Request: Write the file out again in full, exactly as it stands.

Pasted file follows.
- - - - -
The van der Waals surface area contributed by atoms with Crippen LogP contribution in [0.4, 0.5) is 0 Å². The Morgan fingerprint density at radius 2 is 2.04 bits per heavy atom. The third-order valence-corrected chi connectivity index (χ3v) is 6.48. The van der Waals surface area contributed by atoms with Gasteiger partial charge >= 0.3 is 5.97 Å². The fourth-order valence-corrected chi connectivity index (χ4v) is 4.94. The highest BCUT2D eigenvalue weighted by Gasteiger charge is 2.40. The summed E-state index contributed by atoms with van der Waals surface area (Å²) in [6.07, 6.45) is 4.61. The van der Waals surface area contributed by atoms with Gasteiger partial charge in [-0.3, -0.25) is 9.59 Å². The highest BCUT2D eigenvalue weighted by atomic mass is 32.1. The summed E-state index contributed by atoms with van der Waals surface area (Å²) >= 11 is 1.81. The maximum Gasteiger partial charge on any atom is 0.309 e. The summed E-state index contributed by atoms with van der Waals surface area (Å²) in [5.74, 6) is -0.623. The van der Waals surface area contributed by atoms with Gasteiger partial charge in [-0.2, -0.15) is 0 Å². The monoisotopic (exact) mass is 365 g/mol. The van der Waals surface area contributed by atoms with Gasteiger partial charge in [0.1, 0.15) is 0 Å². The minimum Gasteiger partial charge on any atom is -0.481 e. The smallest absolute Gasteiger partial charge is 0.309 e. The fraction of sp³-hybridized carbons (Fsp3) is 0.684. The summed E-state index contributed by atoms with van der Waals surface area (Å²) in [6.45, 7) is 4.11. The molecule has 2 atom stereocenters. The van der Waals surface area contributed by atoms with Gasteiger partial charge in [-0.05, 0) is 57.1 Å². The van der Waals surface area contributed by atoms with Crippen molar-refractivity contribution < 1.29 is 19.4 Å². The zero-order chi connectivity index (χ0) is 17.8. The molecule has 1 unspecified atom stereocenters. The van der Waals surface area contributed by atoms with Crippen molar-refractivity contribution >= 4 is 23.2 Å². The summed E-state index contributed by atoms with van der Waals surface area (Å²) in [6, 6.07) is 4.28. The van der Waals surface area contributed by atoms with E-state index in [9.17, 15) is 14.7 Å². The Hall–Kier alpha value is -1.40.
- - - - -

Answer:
The van der Waals surface area contributed by atoms with Crippen LogP contribution in [0.4, 0.5) is 0 Å². The Morgan fingerprint density at radius 2 is 2.04 bits per heavy atom. The third-order valence-corrected chi connectivity index (χ3v) is 6.48. The van der Waals surface area contributed by atoms with Gasteiger partial charge >= 0.3 is 5.97 Å². The fourth-order valence-corrected chi connectivity index (χ4v) is 4.94. The highest BCUT2D eigenvalue weighted by Gasteiger charge is 2.40. The summed E-state index contributed by atoms with van der Waals surface area (Å²) in [6.07, 6.45) is 4.61. The van der Waals surface area contributed by atoms with Gasteiger partial charge in [-0.3, -0.25) is 9.59 Å². The highest BCUT2D eigenvalue weighted by atomic mass is 32.1. The summed E-state index contributed by atoms with van der Waals surface area (Å²) >= 11 is 1.81. The maximum Gasteiger partial charge on any atom is 0.309 e. The summed E-state index contributed by atoms with van der Waals surface area (Å²) in [5.74, 6) is -0.623. The van der Waals surface area contributed by atoms with Gasteiger partial charge in [-0.2, -0.15) is 0 Å². The monoisotopic (exact) mass is 365 g/mol. The van der Waals surface area contributed by atoms with Gasteiger partial charge in [0.1, 0.15) is 0 Å². The minimum Gasteiger partial charge on any atom is -0.481 e. The smallest absolute Gasteiger partial charge is 0.309 e. The fraction of sp³-hybridized carbons (Fsp3) is 0.684. The summed E-state index contributed by atoms with van der Waals surface area (Å²) in [6.45, 7) is 4.11. The molecule has 2 atom stereocenters. The van der Waals surface area contributed by atoms with Gasteiger partial charge in [-0.05, 0) is 57.1 Å². The van der Waals surface area contributed by atoms with Crippen molar-refractivity contribution < 1.29 is 19.4 Å². The zero-order chi connectivity index (χ0) is 17.8. The molecule has 1 unspecified atom stereocenters. The van der Waals surface area contributed by atoms with Crippen molar-refractivity contribution >= 4 is 23.2 Å². The summed E-state index contributed by atoms with van der Waals surface area (Å²) in [6, 6.07) is 4.28. The van der Waals surface area contributed by atoms with E-state index in [9.17, 15) is 14.7 Å². The Hall–Kier alpha value is -1.40.